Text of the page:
Tried and tested

Tried and tested

Like most great things, the Truck Test programme sprung from humble beginnings – but it has grown to an annual extravaganza that’s eagerly scrutinised by so many in our industry. However, this test wouldn’t have been possible without its partners …

Our Truck Test concept was born when the late Fritz Hellberg, founder of Hellberg Transport Management (HTM) and convenor of the Truck Test programme, approached FOCUS editor Charleen Clarke at the RFA Conference in Gaborone in 2011.

Poetically, after nine months of planning, our “baby was born” when Truck Test 2012 took to the streets. “We took 18 extra-heavies from Johannesburg to Durban and then back again,” relates Clarke. “The purpose of the exercise was to establish real-world operating conditions. It wasn’t a competition, but rather an accurate test of actual costs and performance data – in the real world.”

In 2013, we did it again as fourteen 4×2 freight carriers, with a legal carrying capacity of seven tonnes and over, were scrutinised – this time between Umfula One-Stop on the R512 near Hartbeespoort Dam (better known during the test as Engen Hartbeespoort) and Swartruggens (the town after Rustenburg on the N4). The test also included a challenging course around Gerotek Testing Facility’s Concrete Ride and Handling Track – based outside Pretoria.

Both tests were a huge success … and that was all thanks to Fritz. “He took our little ‘baby’ under his wing, nurturing it until it grew into a handsome adult,” wrote Clarke in her tribute to this great man. But his brainchild, HTM’s transport planning software, TransSolve, has also played an integral part – and will continue to do so – in the Truck Test events.

The vehicle simulation software was originally developed as a marketing tool for commercial vehicle manufacturers and their various dealer networks. It can accurately predict total cost of ownership for vehicles over varying terrains and under different loading conditions – a handy system for when you want to show your potential customers what a vehicle can do …

The modules consist of load distribution, routing, vehicle performance, finance, maintenance, costing, as well as a static specification comparison section – all combined in a user-friendly interface. In the Truck Tests all the vehicles were “put through their paces” with TransSolve, before the runs began, to see whether the vehicles performed as well in practice as in theory.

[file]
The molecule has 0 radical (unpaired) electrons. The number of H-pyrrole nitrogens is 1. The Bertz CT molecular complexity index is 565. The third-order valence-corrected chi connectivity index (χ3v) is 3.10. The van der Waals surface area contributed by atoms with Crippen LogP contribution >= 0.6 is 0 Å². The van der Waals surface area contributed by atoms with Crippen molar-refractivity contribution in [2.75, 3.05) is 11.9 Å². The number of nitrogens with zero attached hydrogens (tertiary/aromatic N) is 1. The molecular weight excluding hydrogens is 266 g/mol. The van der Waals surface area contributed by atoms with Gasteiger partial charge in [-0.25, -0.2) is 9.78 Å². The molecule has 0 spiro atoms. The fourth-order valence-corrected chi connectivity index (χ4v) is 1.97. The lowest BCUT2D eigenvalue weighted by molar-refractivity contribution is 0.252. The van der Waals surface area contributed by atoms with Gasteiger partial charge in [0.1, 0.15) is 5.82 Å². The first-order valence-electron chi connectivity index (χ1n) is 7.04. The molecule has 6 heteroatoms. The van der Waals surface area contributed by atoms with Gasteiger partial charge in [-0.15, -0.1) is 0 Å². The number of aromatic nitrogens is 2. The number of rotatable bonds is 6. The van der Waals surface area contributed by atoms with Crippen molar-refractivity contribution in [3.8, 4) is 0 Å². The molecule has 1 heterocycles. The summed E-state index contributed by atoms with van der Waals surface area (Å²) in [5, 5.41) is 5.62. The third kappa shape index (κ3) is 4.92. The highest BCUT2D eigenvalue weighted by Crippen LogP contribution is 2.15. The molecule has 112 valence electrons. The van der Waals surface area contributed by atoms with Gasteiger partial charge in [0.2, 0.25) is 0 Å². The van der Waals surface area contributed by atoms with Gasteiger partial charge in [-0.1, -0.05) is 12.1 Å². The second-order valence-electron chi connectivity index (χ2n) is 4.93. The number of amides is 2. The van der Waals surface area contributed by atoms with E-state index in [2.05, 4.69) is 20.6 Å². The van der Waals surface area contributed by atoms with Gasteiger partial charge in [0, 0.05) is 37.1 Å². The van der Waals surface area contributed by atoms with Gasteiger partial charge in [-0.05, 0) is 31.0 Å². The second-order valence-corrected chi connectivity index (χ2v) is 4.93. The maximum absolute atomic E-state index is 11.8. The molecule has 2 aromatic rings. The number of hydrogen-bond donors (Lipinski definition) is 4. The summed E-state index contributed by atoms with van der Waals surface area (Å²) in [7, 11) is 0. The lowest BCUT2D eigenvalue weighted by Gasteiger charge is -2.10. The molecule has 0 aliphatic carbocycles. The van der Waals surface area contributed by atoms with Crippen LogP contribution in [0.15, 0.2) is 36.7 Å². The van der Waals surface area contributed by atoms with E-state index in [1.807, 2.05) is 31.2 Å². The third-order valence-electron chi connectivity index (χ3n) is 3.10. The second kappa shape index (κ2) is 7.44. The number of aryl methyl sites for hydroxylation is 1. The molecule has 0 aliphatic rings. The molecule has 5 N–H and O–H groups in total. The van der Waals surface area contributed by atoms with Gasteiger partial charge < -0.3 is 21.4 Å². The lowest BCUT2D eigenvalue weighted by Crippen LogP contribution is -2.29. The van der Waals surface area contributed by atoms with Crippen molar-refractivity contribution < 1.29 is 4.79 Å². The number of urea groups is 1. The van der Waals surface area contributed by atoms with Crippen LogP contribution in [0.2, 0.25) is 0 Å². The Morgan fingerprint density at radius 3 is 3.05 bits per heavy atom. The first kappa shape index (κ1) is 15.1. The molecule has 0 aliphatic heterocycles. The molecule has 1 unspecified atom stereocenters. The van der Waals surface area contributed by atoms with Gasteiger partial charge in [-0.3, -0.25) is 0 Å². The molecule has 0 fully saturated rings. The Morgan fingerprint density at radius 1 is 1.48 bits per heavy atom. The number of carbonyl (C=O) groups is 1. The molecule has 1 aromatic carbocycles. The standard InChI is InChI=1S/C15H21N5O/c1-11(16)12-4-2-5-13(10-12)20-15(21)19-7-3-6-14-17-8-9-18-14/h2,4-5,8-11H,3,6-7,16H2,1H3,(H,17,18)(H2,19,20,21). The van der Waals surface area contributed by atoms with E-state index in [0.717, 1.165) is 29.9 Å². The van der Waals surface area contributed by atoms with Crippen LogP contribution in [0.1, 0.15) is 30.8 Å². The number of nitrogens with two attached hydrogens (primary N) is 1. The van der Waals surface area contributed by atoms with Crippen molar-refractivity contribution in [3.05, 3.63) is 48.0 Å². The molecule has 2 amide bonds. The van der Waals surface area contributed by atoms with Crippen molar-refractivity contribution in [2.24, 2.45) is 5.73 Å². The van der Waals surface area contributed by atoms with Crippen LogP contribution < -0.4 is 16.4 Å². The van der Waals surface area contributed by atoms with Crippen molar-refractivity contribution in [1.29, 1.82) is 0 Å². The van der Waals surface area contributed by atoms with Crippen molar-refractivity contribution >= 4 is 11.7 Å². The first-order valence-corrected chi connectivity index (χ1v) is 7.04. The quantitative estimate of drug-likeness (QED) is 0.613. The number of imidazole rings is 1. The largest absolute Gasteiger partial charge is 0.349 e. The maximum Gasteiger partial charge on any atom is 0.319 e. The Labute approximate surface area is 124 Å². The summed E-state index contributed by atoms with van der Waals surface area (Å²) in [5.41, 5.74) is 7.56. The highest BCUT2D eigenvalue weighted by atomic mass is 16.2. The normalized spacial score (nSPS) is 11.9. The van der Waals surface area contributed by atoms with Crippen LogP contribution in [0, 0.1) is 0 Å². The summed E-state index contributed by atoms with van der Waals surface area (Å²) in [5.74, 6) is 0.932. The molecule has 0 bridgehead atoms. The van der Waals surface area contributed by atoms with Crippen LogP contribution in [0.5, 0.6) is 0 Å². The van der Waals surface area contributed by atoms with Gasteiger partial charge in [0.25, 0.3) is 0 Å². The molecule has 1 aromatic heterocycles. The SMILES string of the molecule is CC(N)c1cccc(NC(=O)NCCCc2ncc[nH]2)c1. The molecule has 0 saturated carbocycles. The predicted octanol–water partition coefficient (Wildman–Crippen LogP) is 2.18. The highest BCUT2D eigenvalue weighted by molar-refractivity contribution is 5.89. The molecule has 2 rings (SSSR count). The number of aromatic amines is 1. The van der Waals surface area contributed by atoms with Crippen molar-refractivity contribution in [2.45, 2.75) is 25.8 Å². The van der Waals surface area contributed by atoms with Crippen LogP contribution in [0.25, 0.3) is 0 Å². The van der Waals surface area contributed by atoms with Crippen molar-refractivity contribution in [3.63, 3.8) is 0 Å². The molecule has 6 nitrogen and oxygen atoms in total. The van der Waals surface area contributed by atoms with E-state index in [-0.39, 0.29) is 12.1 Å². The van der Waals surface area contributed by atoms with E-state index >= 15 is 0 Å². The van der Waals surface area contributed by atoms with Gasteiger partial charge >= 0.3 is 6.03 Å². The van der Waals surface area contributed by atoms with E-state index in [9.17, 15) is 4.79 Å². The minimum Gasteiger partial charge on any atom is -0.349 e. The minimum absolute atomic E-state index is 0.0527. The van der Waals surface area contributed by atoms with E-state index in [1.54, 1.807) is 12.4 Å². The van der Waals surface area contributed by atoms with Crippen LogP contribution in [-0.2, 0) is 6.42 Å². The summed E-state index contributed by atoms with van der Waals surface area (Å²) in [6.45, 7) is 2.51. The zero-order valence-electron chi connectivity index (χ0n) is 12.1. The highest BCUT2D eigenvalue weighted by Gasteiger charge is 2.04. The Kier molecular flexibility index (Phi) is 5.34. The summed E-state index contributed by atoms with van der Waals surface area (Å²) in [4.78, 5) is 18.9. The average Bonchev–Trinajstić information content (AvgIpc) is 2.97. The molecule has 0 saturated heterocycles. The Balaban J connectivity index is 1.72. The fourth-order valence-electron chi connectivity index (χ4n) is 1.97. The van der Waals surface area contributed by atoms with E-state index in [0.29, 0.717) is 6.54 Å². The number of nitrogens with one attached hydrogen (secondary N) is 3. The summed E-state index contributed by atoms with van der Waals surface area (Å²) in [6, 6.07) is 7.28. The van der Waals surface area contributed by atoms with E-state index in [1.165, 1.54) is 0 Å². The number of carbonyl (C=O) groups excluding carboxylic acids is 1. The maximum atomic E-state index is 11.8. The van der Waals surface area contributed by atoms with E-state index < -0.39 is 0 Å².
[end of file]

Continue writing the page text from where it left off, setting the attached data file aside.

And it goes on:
The results delivered some very interesting findings … When the final results for Truck Test 2012 were tallied, the overall difference between the simulated and actual results was four percent. “This means that, as TransSolve predictions were very meaningful in a set route like Truck Test 2012, such predictions could be made very accurately for any route in South Africa,” said Fritz after the event.

And this rang true in Truck Test 2013, as the average speed predicted was 2,4 percent less than the actual speed achieved and average TransSolve fuel consumption was 5,2 percent higher than actual consumption – marginal discrepancies if you consider the wide spectrum of operating conditions encountered in the test.

“It is interesting to note that the reason for the difference between the real and the TransSolve results was generally the achievement of the more professional drivers who were able to ‘beat the computer’ in both average speed and average fuel consumption,” Fritz reported after the 2013 instalment.

Now Truck Test 2014 is around the corner, set to take place next month, and we look forward to what HTM has in store … The results will be presented in a far more comprehensive and informative way than ever before.

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Key players in the FOCUS editor’s quest to go trucking! From left: Janke van Jaarsveld (IDes Driving Academy), Alexander Taftman (Scania), Charleen Clarke (FOCUS), John Nelson (Scania) and Shane September (Scania).
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